After the implant has been sealed in its package, it is heated to a predetermined temperature below its annealing or heat distortion temperature, for a predetermined amount of time, in the absence of electromagnetic radiation exposure. Suitable containers, such as inner chamber (2), for holding the implant during the heating process include those made of any thermally conductive material, such as aluminum, which can also efficiently transmit electromagnetic-radiation. The container will also conveniently have an access means (18) such as an opening and a lid (22) with hinges (28) for inserting the implant inside the container. The container will also optionally have one or more openings, such as holes (26) for facilitating heat transfer to the implants contained therein in a uniform and efficient manner, and handles (30) for ease of manipulation of the container. To promote implant heat retention, a material having a sufficient heat capacity may be optionally inserted inside the inner chamber (2) along with the implants, e.g. a thermal body (24) made out of mineral substance such as concrete, ceramic or a material with similar heat capacity. Thermal body (24) may consist of one or more separate sections, composed of the same or different materials. Alternatively, the thermal body (24) may be heated separately and brought in thermal contact with the implants at a later time. Thermal contact as used in this context means in sufficient proximity to transfer heat from a thermal body (24) or other device to the implants.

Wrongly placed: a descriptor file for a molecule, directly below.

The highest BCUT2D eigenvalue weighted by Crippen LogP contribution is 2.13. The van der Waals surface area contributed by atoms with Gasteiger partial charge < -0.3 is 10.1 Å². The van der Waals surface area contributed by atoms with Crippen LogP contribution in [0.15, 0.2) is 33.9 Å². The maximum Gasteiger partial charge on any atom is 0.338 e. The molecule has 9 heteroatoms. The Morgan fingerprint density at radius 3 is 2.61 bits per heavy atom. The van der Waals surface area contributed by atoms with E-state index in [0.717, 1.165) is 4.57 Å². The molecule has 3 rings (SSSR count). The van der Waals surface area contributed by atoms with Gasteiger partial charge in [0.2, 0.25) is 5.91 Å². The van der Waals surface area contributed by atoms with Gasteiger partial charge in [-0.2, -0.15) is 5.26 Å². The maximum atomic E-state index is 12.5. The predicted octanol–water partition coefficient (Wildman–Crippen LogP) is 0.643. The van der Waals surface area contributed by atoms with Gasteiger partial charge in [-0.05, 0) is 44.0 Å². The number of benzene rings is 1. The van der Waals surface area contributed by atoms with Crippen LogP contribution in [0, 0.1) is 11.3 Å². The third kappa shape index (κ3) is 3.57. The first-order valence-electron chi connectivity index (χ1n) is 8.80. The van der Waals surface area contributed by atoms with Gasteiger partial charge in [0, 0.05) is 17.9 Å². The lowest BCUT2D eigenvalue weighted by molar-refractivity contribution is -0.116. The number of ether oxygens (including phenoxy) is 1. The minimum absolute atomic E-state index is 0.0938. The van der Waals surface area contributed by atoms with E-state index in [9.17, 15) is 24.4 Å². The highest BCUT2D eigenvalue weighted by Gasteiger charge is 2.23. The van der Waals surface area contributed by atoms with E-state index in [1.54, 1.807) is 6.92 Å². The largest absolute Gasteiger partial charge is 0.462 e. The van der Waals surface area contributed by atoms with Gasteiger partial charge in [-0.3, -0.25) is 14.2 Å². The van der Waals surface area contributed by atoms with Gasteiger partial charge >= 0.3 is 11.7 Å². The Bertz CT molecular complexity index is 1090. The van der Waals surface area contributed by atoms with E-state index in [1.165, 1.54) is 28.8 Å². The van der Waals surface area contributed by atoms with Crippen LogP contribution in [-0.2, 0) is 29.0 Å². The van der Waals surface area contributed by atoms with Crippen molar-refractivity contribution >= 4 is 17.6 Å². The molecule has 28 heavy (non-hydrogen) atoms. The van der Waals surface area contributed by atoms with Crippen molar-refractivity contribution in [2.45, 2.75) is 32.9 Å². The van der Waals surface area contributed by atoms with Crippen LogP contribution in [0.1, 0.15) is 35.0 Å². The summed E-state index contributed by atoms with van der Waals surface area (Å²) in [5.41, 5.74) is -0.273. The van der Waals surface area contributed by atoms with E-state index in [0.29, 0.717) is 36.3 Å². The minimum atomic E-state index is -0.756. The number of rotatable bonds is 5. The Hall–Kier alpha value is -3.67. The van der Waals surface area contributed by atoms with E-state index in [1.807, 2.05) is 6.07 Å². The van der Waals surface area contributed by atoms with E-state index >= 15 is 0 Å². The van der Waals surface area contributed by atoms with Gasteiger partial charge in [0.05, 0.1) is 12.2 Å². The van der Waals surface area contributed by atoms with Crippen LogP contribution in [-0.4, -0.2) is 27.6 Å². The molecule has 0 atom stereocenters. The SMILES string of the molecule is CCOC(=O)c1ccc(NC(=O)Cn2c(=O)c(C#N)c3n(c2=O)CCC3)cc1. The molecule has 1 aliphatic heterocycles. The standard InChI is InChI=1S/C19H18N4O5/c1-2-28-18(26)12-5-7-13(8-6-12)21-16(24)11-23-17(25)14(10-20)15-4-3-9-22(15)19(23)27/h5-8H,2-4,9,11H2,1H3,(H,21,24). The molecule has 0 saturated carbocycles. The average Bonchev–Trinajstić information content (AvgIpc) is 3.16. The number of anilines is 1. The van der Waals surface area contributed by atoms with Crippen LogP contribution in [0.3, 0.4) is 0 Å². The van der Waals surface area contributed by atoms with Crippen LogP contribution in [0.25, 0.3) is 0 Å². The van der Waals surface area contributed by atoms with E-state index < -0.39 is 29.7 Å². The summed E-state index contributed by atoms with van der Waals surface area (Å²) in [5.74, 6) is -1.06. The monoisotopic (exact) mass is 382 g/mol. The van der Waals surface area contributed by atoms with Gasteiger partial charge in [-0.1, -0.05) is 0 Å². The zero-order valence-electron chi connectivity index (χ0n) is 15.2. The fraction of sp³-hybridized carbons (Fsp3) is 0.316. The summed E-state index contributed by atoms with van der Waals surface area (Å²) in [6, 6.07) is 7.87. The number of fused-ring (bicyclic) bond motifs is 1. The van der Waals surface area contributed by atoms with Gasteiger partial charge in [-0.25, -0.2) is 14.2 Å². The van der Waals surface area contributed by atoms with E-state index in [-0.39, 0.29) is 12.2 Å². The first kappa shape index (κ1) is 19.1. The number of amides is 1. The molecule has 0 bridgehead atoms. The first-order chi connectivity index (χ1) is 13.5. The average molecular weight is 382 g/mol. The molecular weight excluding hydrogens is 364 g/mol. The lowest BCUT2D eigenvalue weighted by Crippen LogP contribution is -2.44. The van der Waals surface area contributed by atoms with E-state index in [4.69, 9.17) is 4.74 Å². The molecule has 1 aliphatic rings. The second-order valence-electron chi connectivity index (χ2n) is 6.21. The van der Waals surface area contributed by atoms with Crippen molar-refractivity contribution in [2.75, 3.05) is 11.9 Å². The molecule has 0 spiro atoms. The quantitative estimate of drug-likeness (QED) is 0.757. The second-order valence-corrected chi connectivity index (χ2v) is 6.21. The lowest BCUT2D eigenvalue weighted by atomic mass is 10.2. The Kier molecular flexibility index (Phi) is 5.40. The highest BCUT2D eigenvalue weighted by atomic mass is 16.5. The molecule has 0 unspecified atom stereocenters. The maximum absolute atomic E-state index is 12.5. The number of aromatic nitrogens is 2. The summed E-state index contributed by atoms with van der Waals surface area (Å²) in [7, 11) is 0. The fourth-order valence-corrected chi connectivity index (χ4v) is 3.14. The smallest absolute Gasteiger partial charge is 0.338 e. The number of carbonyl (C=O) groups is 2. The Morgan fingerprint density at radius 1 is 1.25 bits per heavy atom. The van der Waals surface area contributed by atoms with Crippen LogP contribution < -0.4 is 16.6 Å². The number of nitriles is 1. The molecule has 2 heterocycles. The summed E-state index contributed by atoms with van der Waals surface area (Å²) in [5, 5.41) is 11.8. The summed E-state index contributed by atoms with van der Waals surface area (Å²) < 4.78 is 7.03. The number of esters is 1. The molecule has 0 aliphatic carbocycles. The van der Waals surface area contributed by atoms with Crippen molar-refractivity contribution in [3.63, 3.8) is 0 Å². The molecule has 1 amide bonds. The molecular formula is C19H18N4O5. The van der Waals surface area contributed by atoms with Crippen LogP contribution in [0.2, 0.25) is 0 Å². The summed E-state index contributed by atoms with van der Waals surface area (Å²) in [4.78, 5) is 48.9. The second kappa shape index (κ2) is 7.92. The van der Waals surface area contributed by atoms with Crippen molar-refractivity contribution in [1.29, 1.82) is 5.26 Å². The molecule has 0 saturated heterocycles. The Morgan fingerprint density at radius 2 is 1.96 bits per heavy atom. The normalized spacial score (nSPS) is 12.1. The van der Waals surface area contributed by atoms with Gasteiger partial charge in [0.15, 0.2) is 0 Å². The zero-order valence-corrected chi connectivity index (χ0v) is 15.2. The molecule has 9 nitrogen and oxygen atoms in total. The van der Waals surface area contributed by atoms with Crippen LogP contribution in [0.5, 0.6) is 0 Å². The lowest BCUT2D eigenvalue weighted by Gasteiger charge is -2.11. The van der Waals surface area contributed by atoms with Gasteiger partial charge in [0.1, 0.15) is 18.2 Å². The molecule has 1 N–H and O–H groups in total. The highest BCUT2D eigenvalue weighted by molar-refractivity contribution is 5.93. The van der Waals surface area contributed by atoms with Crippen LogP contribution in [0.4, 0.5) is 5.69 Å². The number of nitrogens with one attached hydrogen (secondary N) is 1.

For UHMWPE, the annealing temperature is typically in the range of 95 to 110° C. Annealing is performed to stress relieve formed polyethylene shapes, and subsequent exposure of the polyethylene to a temperature equal to or in excess of its annealing temperature could cause distortion of the fabricated polyethylene forms.
In a preferred embodiment, the UHMWPE implant is heated to a temperature in the range of 60 to 110° C. with the range of to 73 to 88° C. being especially preferred. The time period that the implant is kept at this temperature is not critical, as long as the implant has sufficient time to come to thermal equilibrium prior to the next step in the process.
Next the preheated implant is irradiated with a predetermined quantity of electromagnetic radiation while the implant is held within a predetermined temperature range. For a UHMWPE implant, a preferred temperature range is 60 to 90° C. with the range of 73 to 88° C. being especially preferred. The temperature of the implant may be maintained during this step by any suitable method such as by placing the implant in a thermal insulation container during the irradiation process, such as outer chamber (4). Suitable thermal insulation containers will have an access means for inserting either the implants themselves, or a thermally conductive container containing the implants, e.g. an opening and a lid (22) adapted to sealing the opening. Furthermore, suitable thermal insulation containers will have walls (7) composed of materials or structures which inhibit heat flow, such as those with an R Factor (inches/btu) in the range of 1 to 10, and the like. The walls (7) may have simple or composite structures consisting of one or more of the following: insulation layers, laminate layers, gas filled or vacuum jacketed layers, and the like.